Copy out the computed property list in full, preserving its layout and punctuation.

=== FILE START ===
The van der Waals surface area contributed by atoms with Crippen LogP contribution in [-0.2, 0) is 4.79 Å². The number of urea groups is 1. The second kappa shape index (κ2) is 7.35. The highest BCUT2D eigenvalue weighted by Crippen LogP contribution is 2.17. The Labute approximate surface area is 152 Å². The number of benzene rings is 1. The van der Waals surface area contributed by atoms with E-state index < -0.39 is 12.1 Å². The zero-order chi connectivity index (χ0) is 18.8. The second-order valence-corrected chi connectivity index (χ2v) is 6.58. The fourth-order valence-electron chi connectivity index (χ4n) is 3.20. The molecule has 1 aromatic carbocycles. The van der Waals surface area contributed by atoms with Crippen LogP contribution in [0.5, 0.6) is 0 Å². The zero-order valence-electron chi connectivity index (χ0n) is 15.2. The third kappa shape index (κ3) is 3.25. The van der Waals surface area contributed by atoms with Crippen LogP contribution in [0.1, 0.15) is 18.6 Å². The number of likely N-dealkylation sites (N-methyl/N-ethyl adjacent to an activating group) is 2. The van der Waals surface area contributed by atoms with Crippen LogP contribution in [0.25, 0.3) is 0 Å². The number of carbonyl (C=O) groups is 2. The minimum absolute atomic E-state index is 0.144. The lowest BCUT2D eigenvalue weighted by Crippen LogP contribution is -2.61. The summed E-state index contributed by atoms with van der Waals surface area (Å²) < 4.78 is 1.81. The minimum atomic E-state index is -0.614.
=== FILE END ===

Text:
The van der Waals surface area contributed by atoms with Crippen LogP contribution in [-0.2, 0) is 4.79 Å². The number of urea groups is 1. The second kappa shape index (κ2) is 7.35. The highest BCUT2D eigenvalue weighted by Crippen LogP contribution is 2.17. The Labute approximate surface area is 152 Å². The number of benzene rings is 1. The van der Waals surface area contributed by atoms with E-state index < -0.39 is 12.1 Å². The zero-order chi connectivity index (χ0) is 18.8. The second-order valence-corrected chi connectivity index (χ2v) is 6.58. The fourth-order valence-electron chi connectivity index (χ4n) is 3.20. The molecule has 1 aromatic carbocycles. The van der Waals surface area contributed by atoms with Crippen LogP contribution in [0.5, 0.6) is 0 Å². The zero-order valence-electron chi connectivity index (χ0n) is 15.2. The third kappa shape index (κ3) is 3.25. The van der Waals surface area contributed by atoms with Crippen LogP contribution in [0.1, 0.15) is 18.6 Å². The number of likely N-dealkylation sites (N-methyl/N-ethyl adjacent to an activating group) is 2. The van der Waals surface area contributed by atoms with Crippen LogP contribution in [0.25, 0.3) is 0 Å². The number of carbonyl (C=O) groups is 2. The minimum absolute atomic E-state index is 0.144. The lowest BCUT2D eigenvalue weighted by Crippen LogP contribution is -2.61. The summed E-state index contributed by atoms with van der Waals surface area (Å²) < 4.78 is 1.81. The minimum atomic E-state index is -0.614.